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posted: 12/14/2013 8:00 AM

Dist. 303 residents will pay more taxes in 2014

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  • Jim Gaffney

      Jim Gaffney

 
 

The average St. Charles resident will again pay more property taxes to District 303 schools next year as school board members approved a tax levy increase this week.

The overall levy will increase about 2.5 percent, providing about $3.3 million in additional revenue for schools. The impact of that increase will be about $295 more for the owner of a $300,000 home.

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It could have been higher.

Large portions of outstanding debt are retiring in the district in 2017. That means larger tax savings are on the way. In the interim, school board members have committed to abating portions of the annual tax levy that is earmarked to pay down debt. That abatement, both this most recent tax year and the coming tax year, keeps tax bills from increasing as much as they would otherwise if school officials continued to levy for as much money as legally allowable.

"We have a fair amount of debt expiring," Superintendent Don Schlomann said at a school board meeting this week. "What the board of education is doing is trying to be cognizant of that so the impact (of the tax increase) isn't anywhere near what it was. It still has an impact, but not nearly as much as what it would have been."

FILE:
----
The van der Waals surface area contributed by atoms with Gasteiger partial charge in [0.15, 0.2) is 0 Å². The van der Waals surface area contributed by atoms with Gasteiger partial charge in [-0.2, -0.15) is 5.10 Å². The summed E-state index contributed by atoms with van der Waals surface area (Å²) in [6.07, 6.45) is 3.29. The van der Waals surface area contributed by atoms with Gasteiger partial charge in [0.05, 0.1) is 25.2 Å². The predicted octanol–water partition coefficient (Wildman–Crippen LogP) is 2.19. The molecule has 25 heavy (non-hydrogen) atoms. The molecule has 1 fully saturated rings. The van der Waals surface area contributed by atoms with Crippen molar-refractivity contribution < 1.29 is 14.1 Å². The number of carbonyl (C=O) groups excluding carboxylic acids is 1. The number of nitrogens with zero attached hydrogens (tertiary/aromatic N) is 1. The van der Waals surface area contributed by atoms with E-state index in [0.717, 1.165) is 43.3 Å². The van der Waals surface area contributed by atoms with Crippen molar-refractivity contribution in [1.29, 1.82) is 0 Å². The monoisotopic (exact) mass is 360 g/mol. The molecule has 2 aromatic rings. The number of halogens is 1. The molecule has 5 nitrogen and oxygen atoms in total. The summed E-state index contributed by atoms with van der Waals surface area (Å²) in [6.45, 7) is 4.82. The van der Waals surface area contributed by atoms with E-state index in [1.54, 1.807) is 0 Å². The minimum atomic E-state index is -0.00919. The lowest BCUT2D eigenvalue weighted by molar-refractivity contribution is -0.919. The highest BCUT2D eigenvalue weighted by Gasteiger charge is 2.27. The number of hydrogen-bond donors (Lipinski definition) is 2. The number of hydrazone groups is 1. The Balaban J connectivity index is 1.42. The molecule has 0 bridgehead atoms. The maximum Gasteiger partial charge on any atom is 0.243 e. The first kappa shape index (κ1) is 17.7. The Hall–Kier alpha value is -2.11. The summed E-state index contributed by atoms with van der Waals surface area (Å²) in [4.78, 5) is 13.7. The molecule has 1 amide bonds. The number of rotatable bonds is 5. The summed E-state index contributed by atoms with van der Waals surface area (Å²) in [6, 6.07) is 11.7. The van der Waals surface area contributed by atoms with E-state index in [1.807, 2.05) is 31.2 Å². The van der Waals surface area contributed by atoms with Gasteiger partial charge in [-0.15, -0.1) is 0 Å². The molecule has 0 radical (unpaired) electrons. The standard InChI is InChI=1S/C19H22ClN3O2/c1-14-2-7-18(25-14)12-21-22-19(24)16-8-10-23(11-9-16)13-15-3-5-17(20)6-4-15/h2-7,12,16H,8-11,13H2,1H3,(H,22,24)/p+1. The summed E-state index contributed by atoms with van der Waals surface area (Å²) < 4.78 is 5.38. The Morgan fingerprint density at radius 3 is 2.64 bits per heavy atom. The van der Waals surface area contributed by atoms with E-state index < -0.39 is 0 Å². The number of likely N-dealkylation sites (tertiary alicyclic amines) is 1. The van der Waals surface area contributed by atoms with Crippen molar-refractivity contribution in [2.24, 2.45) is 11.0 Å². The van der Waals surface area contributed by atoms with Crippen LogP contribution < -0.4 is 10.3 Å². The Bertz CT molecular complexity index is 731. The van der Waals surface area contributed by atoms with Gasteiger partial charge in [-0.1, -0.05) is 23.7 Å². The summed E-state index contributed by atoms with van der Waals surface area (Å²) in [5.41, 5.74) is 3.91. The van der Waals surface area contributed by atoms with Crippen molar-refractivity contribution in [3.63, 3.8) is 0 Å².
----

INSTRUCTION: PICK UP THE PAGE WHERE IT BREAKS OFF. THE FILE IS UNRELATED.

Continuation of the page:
It's still too much of a tax increase for school board member Jim Gaffney. He was the lone "no" vote on the tax increase.

"I just think that right now it's not a good time to raise taxes," Gaffney said. "My honest opinion on the debt service abatement is that I don't really know that it makes much of a difference. We're a pretty solid school district financially. So I think, at this time, it may not be necessary."

A notable change in the levy is the amount of money earmarked for special education. The amount going into that fund will increase by $8 million. But the majority of that increase is an accounting maneuver to more accurately show the special education costs in the district. Up until now, the district's main education fund paid a large amount of the special education costs. The switch will allow taxpayers to get a better feel for the district's special education needs.

Schlomann said about 12 percent of the district's population, roughly 1,600 students, receive some form of special education service. Many of those students receive services tallying upward of $100,000 a year, he said. Those costs represent about 20 percent of the district's education expenses every year.

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